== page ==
In terms of social issues, Pablo-Dorantes said current Mexican legislation does not require projects like this one to present an evaluation of social impact (EIS) although it does not prohibit it, either. “Given the social fragmentation that exists in a state like Oaxaca, a preliminary evaluation of this kind as part of the project’s planning stages would have been greatly helpful. Now, with all of these problems weighing down on it, the administration should halt the project and begin a more inclusive process that takes into account the voice of all communities and environmental experts. It would be preferable to start everything over than to continue developing the project on such a frayed basis.”
Guzmán disagrees with this assessment, making clear that all community and environmental issues are being addressed by INPI and SEGOB through consultations with local and indigenous communities and the management of permitting processes with SEMARNAT. He also addressed the relationship between the state governments of Oaxaca and Veracruz through the project’s federal leadership headed by Rafael Marín Mollinedo, which encompasses 79 municipalities that make up the corridor, 33 in Veracruz and 46 in Oaxaca. “As a matter of fact, a work team has been formed between the two states to coordinate the co-financing of some of the corridor’s development, including the executive project for railway rehabilitation, as well as the master plan completed through the contracting of Singapore company Surbana Jurong.”
The project, however, has also been subject to scrutiny from the Superior Auditor of the Federation (ASF). Proceso reports that the auditor’s criticisms specific to the Transisthmic Corridor were focused on the project’s “unverifiable” claims as far as promised economic development goes. That has not stopped experts from being quite positive and even bullish on the matter. Even if they do not agree on the project’s progress for the end of the year, they all agree on its potential. Naviera Integral CCO César Vera makes this optimism readily apparent. “Immediate opportunities of creation, modernization and extension will appear in construction of ports, shipyards, airports, rail lines, highways and industrial parks, digitalization and energy infrastructure, both traditional and alternative,” said Vera.
Once the corridor is operational, new opportunities will arise for hospitals and clinics, wholesale and retail, customs, storage, hotels and tourism, along with the needed transportation to reach previously remote locations. The environmentally sensitive nature of these regions will mean that environmental and health protection services will have to be made available, creating even more opportunities, stated Vera. “The key to all of this is sustainable planning. This also includes the management of all social issues to ensure communities are not trampled over but involved and incorporated into this economic process. All of this work requires capital, which in itself also represents an immense opportunity for investors, consulting companies and capital management enterprises. This is all assuming that the federal government can provide certainty regarding the project’s continuity and openness toward the private sector under clear and permanent rules.”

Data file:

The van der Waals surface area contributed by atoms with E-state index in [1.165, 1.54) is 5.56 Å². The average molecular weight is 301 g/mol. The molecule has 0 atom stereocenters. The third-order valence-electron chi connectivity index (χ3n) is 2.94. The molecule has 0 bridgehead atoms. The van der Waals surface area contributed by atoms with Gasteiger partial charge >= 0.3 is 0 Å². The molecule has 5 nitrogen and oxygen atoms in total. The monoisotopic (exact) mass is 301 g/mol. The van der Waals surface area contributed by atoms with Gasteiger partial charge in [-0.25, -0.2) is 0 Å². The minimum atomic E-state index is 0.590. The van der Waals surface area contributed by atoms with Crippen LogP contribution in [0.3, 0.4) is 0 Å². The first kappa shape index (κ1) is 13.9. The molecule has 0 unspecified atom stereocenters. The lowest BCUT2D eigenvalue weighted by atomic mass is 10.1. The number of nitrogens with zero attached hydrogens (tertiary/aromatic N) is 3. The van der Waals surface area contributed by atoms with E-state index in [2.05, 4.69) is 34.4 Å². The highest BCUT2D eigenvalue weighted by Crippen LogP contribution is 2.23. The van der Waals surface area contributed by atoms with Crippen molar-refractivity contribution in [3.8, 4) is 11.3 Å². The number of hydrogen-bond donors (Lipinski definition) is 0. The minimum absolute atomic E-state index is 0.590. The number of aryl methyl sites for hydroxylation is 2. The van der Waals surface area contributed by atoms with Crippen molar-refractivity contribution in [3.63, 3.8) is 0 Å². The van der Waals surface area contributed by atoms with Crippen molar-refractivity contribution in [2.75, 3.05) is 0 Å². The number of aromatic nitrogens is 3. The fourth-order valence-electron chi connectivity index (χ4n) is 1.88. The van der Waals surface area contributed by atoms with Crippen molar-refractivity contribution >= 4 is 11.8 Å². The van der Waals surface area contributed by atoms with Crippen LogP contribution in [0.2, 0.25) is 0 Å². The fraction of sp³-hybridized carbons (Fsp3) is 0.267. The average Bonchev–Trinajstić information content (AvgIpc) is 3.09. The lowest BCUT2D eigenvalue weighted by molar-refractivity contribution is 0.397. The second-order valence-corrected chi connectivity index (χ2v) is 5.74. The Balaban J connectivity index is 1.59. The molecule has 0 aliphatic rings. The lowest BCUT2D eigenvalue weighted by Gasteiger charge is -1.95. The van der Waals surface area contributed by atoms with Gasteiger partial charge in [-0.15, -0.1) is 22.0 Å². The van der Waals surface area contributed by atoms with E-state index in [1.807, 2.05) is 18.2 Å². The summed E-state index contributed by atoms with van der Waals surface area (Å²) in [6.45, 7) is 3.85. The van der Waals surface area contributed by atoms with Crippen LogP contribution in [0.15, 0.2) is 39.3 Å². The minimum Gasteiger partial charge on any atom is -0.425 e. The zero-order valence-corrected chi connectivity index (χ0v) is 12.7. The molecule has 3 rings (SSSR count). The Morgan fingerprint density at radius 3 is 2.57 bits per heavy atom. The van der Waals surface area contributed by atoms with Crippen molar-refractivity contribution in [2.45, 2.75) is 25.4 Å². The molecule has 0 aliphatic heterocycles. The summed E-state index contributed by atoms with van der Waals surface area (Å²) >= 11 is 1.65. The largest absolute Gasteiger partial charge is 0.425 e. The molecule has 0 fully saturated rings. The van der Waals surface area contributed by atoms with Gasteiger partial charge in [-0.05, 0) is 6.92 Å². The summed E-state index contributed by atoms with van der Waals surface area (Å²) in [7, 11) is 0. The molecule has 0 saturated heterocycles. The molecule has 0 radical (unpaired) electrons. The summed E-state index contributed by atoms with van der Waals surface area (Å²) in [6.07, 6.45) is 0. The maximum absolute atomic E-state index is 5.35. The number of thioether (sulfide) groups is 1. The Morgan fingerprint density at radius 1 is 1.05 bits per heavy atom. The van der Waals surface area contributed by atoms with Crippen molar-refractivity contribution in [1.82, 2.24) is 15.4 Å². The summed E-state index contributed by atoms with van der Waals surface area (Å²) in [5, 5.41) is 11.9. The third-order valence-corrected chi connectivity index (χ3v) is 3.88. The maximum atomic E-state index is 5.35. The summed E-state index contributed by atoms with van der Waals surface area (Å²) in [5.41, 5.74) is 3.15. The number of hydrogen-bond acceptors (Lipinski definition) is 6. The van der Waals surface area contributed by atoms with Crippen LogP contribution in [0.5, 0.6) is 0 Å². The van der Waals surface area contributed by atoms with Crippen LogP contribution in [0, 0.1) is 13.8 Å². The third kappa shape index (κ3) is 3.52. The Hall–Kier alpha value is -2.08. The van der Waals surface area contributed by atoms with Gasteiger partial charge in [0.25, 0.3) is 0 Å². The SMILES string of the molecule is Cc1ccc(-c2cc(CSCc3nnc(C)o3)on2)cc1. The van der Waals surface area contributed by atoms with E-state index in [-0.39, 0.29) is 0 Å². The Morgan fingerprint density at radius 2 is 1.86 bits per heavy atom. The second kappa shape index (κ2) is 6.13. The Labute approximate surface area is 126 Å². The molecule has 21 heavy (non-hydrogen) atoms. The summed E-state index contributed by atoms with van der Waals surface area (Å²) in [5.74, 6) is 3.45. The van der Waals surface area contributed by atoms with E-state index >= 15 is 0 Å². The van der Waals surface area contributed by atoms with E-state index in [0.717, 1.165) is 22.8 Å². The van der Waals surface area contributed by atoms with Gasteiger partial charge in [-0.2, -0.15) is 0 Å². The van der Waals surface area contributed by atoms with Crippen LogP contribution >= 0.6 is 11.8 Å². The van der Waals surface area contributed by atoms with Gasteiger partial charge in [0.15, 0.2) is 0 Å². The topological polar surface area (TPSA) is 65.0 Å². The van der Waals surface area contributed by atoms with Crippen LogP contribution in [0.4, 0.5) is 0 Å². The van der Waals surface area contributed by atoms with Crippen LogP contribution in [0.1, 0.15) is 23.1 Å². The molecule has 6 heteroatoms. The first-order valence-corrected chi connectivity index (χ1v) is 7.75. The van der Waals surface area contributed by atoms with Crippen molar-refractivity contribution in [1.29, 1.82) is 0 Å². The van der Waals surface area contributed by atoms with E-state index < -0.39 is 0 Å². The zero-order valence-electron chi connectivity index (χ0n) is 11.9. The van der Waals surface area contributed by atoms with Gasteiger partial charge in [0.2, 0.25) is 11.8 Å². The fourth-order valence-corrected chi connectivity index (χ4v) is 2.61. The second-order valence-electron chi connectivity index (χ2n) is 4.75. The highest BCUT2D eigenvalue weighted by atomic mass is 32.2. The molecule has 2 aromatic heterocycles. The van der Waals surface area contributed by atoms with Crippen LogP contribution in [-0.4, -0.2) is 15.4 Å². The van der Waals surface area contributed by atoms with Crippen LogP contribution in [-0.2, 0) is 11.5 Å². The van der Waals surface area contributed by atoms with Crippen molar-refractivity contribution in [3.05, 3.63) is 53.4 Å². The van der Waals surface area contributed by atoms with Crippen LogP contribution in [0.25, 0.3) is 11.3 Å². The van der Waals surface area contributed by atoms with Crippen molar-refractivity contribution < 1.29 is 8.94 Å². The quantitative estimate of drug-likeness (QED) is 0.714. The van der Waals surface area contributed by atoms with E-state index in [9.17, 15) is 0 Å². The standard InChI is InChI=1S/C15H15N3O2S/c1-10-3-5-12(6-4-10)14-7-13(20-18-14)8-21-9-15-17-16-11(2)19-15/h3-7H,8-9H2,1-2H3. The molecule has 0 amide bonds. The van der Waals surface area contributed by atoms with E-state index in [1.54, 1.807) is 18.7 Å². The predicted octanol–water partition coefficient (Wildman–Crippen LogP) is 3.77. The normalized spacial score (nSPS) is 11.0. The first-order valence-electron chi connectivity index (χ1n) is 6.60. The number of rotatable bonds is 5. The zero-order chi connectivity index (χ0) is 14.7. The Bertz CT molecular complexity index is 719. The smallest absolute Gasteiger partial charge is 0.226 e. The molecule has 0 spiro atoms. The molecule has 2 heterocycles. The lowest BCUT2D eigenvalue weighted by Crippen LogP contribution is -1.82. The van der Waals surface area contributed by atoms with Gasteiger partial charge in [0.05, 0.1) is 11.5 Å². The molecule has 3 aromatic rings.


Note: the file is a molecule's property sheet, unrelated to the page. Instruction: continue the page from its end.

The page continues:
Reyes agrees with this grand vision, adding that “the Transisthmic Corridor is the most important logistical project that has been built in Mexico in decades.” Ships would save up to ten days of travel by not having to cross through the Panama Canal, which could represent around US$2 billion in savings, he said. “Speaking on behalf of custom agents, all of our investments in the ports of Coatzacoalcos and Salina Cruz would benefit from this. We would be working with more vessels that are either in transit, looking to export or arriving for a more permanent stay in Mexico,” Reyes added. De los Ríos also mentions the project’s competitiveness against the Panama Canal in his ultimate assessment of its potential. “Considering the saturation faced by the Panama Canal, the increased fees and rates of transit and the price of fuel, the Transisthmic Corridor project is a more profitable alternative now than it was a couple of years ago.” He also agrees with the 10 days of saved time calculated by Reyes, adding that this could also represent savings of US$1 million in fuel consumption per trip.
Industrial parks along the corridor would also open the doors to the export of Mexican products to the whole world, particularly inside containers that tend to be empty in their journey back from the US to Asia, said Reyes, which would grant a higher degree of management and control over Asian imports. “This is all without mentioning the great amount of jobs that will be generated by the construction and operation of this infrastructure project. This will support the reactivation of Mexico’s southeastern regions following the pandemic.”
According to Guzmán, the Transisthmic Corridor expects to pay off the debt of social inequality in Mexico, providing social justice to rural communities, as well as opportunities for development. “With USMCA and this corridor, Mexico will become much more attractive to investment and will also develop its logistical potential,” Reyes added.